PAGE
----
I think it’s one of those things that gives you frustration and hope at the same time. Frustration since you’re dealing with an offense that continues to sputter unexpectedly even when it appears to be running at full steam, but hopeful in that stuff like that should only get better over the course of the season.

      It’s one of those things where since they refuse to play meaningful preseason snaps (as meaningful as the can be anyway) you have to watch these growing pains as the season progresses.

      As long as they keep getting stronger and are ready for the playoffs I suppose….

    • Agree with you about the TD play. Ben did everything wrong on that play. He stared down ABrown as soon as the ball was snapped, resulting in AB being double-covered. Then threw a ball that should have been intercepted.

      The only reason the play went for a TD was because KC screwed up even worse. They missed an easy interception, then missed an easy tackle on AB when he caught the tip.

  6. I don’t think I’ve read anywhere about the credit Andy Reid deserves for changing the whole dynamic of the game with his bonehead decision. How do you not make any game a one score game in that situation

    • Patrick Byers // October 16, 2017 at 11:11 AM //

      Andy Reid, the answer to the question “which coach makes more mind boggling in-game decisions than Mike Tomlin?”

      I would also argue that his decision not to challenge that possible touchdown reception was pretty dumb as well. It probably doesn’t get overturned, but they had the time outs, the score would have changed the entire dynamic of the game, and, as history shows, you just never know how these officials will rule in a replay situation. It was worth the gamble in my opinion. I yelled about it so much everyone must have thought I was a Chiefs fan by how disappointed I was in Reid’s decision.

      • mark delsignore // October 16, 2017 at 3:50 PM //


        Can you imagine the abuse Reid is taking in the KC press and sports blogs this morning?

        Lot;s of people in KC — practically the whole city and fan base — had KC beating the Steelers — soundly.

    • the thing is, the play worked ( almost ). The receiver caught the ball. Had a tight grip on it. Controlled the ball into his chest. Then somehow lost control after hitting the ground.

      Agree with PatrickB: why not challenge the call?

  7. From this morning’s Kansas City Star regarding Andy Reid opting to ‘go for it’ rather than kicking a field goal:

    “But the game within the game also pivoted on a decision gone awry by coach Andy Reid, one that reiterates the remarkably thin and blurry line between success and defeat and perceived genius and dunce in the NFL.

    “Reid is, in fact, an excellent coach who sometimes makes wrong decisions.

    “That ?s what this one was, even if it ?s also easy to understand and sympathize with what he was thinking and even if sometimes the wrong choices work and the right ones don ?t.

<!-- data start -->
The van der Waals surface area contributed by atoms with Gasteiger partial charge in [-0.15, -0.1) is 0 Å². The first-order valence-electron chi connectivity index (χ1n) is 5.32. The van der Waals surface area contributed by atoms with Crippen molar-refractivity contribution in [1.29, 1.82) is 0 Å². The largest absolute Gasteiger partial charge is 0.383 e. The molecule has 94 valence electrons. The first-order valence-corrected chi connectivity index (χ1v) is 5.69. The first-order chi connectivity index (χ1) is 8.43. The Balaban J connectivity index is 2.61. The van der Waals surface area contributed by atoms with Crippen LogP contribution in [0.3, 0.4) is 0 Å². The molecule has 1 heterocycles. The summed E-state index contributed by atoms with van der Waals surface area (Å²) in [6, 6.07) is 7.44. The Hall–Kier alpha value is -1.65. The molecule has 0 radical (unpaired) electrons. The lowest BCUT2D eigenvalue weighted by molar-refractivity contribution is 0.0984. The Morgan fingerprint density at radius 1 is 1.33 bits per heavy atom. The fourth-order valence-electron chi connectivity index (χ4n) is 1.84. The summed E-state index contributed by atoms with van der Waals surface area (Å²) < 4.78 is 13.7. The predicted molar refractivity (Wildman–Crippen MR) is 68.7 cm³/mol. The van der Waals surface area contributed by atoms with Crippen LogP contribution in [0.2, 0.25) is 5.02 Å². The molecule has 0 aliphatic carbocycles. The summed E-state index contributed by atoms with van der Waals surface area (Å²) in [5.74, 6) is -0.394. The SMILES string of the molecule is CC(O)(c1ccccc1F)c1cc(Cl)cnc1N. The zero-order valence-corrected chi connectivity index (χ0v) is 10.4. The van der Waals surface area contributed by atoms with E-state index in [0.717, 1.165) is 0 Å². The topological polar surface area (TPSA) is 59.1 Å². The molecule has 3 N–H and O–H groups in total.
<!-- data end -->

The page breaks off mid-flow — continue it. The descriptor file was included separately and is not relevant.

“His adamant detractors will put this in the file of why they think he ?ll never win the big one.

    “Others of us will just remember he isn ?t perfect and, gasp, sometimes makes decisions on instinct more than pure pragmatism.

    “If the real world is anything like the press box, the moment was one of those where everyone had an opinion before the gambit.

    “No fair to change your mind after the play ? even though its outcome, of course, is what you ?ll remember most.

    “With the Chiefs trailing 12-3 early in the fourth quarter and facing fourth and 4 at the Pittsburgh 2-yard-line, astute colleagues on the left and right of me were equally divided on the cost-benefit analysis of going for it vs. kicking to cut it to a one-score game.

    “But admirable as the audacity of going for it might be, the practical, logical thing to do absolutely was to kick.

    “Because if you need two more scores on a day you ?ve had one in 45 minutes, best take the more sure thing.

    “It still would have been the right way to go even if Demetrius Harris actually hung on to the ball long enough for it to be ruled a touchdown ? as he thought it was but Reid didn ?t.”

    • Patrick Byers // October 16, 2017 at 11:49 AM //

      That’s a pretty good summary David.

      “Genius” coaches don’t just find more success in those risky play calling situations. They go for plays that they have good reason to believe their personnel can succeed on. Reid, unfortunately for him, for the better part of 10 years now, seems to make the wrong decision in those instances.

      And, again, if you’re going to make the call to go for it and the play is close, you at least should try everything in your power to get the call, namely, challenge that play.

    • Bob Smizik // October 16, 2017 at 1:45 PM //

      You may not agree with the writer’s viewpoint, but that is an awesome piece of journalism.

    • Jim Barbe // October 16, 2017 at 5:03 PM //

      David, not sure you can have 4th and 4 from the Pitt 2 yard line unless they are moving the chains inside the end zone.

      • LOL. Yeah, I scratched my head over that one too, Jim. Obvious typo. My post above was merely a ‘copy and paste’ from the Kansas City Star, which I just checked a couple of minutes ago. It’s been corrected to … “facing fourth and 2 at the Pittsburgh 4.”

  8. Good call on the defense. I had a good feeling about them coming into this season, but did not expect this level of play. I think one of the contributing factors is that with the signing of Haden, the depth guys aren’t being exposed or being asked to do too much.

    And what a play by Davis in the endzone. Everyone is talking about Brown, myself included, but Davis’s play was just as big.

  9. Fish Monger // October 16, 2017 at 12:13 PM //

    There seems to be a bit of a love fest with Ben’s performance yesterday. I’m not quite sure I was watching the same game.

    He was one extremely lucky catch ( on a poorly thrown ball) from losing a game with what would have been about 400 yards of offense and only 10 points on offense.